AT&T Inc., whose broadband internet services stand to benefit from the recent repeal of net-neutrality rules, is calling on Congress to clarify the law to eliminate uncertainty for the industry while also imposing new rules on tech titans such as Google and Facebook Inc.
The move is part of the continuing maneuvering by the two industries and their allies in Washington and in state capitals for position and political cover in a number of policy fights, the biggest of which is over net neutrality, the principle that all internet traffic be treated equally.
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The GOP-run Federal Communications Commission in December largely repealed the Obama-era rules that required broadband providers such as AT&T not to discriminate among internet traffic, with no blockages or slowdowns for some or fast lanes for others. Rolling back those rules, which were strongly supported by the internet companies, handed a big victory to the providers.
In an open letter, AT&T Chief Executive Randall Stephenson said Congress should "establish an 'Internet Bill of Rights' that applies to all internet companies and guarantees neutrality, transparency, openness, non-discrimination and privacy protection for all internet users." The letter was published in major newspapers, including The Wall Street Journal, as an advertisement.
On one level, AT&T's suggestion that it would accept including neutrality language in new legislation appeared to be an effort to play defense against attacks over the rollback of the rules. Democrats and advocates of the net-neutrality rules are expected to make an issue of the GOP action in the fall's midterms, saying it is a cause that voters, particularly young people, care about.
There are also expected to be protracted court fights over the issue. Already a number of state attorneys general and open-internet activist groups are pursuing court challenges, which are supported by the tech companies. The net-neutrality issue has been in and out of the courts for the better part of the past decade, and many involved believe Congress needs to do something to update the 1996 telecommunications law that largely governs the internet.
Mr. Stephenson cited the current state of confusion over internet rules of the road, after years of conflicting decisions by federal regulators as well as federal courts. Pointing to the potential for major new uses for the internet such as self-driving cars, Mr. Stephenson added that "without predictable rules for how the internet works, it will be difficult to meet the demands of these new technology advances."
But AT&T's new proposal -- particularly its suggestion for new consumer-privacy standards that Silicon Valley has resisted -- also represents a new escalation of the growing policy and political battles between the providers and the internet companies. Those battles have become more prominent in recent months, as the internet companies have come under increasing political pressure under the Trump administration. The providers in the past have accused the internet companies of seeking unfair advantage from friendly regulators.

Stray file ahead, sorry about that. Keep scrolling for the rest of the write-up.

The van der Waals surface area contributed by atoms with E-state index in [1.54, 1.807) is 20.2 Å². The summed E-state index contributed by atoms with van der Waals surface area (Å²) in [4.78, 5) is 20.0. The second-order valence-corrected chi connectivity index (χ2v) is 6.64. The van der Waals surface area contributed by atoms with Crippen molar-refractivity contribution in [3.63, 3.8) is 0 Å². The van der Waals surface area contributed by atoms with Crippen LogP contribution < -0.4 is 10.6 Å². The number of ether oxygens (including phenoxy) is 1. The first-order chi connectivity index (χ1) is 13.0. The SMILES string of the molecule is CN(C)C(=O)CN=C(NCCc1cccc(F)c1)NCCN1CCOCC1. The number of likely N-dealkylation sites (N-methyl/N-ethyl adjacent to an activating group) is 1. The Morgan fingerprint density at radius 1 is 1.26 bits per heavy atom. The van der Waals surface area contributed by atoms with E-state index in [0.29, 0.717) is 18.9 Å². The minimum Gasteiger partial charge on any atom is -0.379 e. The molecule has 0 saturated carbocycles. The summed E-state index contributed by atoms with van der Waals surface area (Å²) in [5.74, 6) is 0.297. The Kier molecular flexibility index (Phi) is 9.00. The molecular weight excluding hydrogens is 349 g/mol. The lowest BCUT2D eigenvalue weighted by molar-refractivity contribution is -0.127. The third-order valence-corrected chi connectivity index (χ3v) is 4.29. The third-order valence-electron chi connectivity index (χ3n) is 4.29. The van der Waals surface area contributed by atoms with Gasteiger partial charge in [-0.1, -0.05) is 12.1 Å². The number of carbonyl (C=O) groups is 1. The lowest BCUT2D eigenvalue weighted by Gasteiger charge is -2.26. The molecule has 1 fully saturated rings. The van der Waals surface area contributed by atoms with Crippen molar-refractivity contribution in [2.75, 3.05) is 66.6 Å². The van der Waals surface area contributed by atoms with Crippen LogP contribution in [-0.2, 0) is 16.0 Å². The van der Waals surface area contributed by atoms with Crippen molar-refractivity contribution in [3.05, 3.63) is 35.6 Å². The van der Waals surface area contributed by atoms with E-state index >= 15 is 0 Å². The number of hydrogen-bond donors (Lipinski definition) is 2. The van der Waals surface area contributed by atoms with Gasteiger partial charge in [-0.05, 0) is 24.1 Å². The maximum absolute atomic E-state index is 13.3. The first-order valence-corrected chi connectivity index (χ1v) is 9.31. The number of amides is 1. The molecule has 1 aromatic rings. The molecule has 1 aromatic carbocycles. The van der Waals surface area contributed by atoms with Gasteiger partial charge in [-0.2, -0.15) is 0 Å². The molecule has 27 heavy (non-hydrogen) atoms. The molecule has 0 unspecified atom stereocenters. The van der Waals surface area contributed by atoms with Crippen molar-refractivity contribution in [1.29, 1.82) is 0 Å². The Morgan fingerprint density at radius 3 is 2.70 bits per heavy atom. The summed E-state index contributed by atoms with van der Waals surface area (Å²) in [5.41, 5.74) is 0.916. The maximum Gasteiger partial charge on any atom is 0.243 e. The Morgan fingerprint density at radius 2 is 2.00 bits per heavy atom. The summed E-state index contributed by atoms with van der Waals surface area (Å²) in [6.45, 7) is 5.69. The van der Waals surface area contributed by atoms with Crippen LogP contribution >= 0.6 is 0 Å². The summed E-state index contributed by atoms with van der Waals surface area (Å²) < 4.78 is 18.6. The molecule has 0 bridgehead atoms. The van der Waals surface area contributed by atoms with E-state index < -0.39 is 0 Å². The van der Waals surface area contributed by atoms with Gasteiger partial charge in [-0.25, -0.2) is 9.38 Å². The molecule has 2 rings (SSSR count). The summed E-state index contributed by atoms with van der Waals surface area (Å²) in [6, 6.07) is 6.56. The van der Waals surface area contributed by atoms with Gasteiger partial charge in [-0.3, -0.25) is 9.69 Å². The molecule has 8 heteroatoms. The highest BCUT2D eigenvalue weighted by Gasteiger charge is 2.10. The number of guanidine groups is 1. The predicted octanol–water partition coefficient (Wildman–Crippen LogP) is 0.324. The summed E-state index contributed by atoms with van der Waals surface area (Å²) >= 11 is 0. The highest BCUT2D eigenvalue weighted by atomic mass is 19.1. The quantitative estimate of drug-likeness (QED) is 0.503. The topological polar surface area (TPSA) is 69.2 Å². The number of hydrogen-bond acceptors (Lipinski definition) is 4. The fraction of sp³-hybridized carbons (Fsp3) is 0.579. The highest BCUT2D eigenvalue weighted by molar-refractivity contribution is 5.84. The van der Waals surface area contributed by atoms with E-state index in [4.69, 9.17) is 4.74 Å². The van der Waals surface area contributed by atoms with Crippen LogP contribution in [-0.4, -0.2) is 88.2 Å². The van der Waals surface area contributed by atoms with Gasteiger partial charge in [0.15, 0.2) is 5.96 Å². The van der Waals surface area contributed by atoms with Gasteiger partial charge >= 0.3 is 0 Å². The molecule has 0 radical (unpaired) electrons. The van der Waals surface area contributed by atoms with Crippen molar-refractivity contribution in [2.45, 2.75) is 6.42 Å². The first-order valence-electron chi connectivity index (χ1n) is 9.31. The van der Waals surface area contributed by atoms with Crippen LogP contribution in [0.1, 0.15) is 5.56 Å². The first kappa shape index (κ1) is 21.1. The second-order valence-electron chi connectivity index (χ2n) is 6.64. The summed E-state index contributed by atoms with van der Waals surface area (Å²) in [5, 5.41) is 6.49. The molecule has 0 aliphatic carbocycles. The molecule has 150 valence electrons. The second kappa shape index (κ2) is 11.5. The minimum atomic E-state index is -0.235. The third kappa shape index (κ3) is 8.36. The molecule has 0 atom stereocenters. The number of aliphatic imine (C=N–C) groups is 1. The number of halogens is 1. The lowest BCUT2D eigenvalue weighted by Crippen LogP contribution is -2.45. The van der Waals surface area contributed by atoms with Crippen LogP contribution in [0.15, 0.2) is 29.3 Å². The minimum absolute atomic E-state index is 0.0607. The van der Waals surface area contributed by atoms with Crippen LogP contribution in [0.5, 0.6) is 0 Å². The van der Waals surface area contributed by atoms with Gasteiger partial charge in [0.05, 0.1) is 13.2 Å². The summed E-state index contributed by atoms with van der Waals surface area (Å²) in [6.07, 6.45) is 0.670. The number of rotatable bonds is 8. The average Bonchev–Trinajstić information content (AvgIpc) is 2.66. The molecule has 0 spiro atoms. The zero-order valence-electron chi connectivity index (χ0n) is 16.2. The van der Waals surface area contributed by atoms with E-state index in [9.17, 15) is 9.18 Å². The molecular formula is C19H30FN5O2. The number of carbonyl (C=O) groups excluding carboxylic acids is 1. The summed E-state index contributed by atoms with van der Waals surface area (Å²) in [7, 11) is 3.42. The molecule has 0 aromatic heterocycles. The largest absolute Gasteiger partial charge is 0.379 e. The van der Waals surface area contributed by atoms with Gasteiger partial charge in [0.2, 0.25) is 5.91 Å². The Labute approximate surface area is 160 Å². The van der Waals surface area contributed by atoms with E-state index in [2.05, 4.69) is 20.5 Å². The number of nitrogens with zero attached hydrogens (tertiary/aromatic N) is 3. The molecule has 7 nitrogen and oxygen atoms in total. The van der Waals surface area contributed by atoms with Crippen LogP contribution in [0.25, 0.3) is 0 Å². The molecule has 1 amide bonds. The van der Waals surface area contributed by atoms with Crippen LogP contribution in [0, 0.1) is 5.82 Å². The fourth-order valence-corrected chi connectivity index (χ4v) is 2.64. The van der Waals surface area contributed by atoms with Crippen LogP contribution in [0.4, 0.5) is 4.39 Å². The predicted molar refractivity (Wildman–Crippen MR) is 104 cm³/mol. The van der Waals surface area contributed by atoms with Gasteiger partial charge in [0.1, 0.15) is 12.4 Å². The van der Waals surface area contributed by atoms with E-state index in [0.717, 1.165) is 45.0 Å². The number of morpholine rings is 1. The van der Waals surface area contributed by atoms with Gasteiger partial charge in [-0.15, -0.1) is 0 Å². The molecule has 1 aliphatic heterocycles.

AT&T's new move could even strengthen the outlook for what has been an elusive deal over how the government should regulate the entire internet economy, if the internet providers put real weight behind the effort. But prospects for a global deal appear dim.
Internet companies such as Google long benefited from relatively lenient government rules aimed at letting the online economy grow -- and, the net-neutrality action notwithstanding, they have been successful in staving off regulations they oppose in areas like privacy.
Last year, for example, they beat back an effort by Rep. Marsha Blackburn (R., Tenn.) to impose new privacy standards on both the internet-service providers and the internet companies.
For their part, internet companies worry that the providers -- which effectively control the internet's pipes -- would use their outsize leverage to muscle unfairly into online services, for example by slowing rival services or speeding up others' through deals known as paid prioritization.
The internet-service providers generally have pledged to support an open internet, as AT&T did again in Mr. Stephenson's letter. "We don't block websites. We don't censor online content. And we don't throttle, discriminate or degrade network performance based on content. Period," Mr. Stephenson wrote. He didn't rule out future use of paid prioritization.
Along with the court fights, there are other efforts to restore the Obama-era internet rules.
Democrats in Congress also are pursuing a long-shot effort to roll back the FCC's order on Capitol Hill. That effort, led by Sen. Edward Markey of Massachusetts, quickly gained enough support this month to force a floor vote in the Senate some time in coming weeks.
That would give Democrats an election-year chance to force GOP lawmakers to vote on net neutrality. Some tech lobbyists who follow the issue believe backers would soon have more than the 51 votes needed for passage, though the effort faces longer odds in the House, and sponsors almost certainly wouldn't have enough to override a likely veto from President Donald Trump.
Write to John D. McKinnon at email@example.com
(END) Dow Jones Newswires
January 24, 2018 11:00 ET (16:00 GMT)
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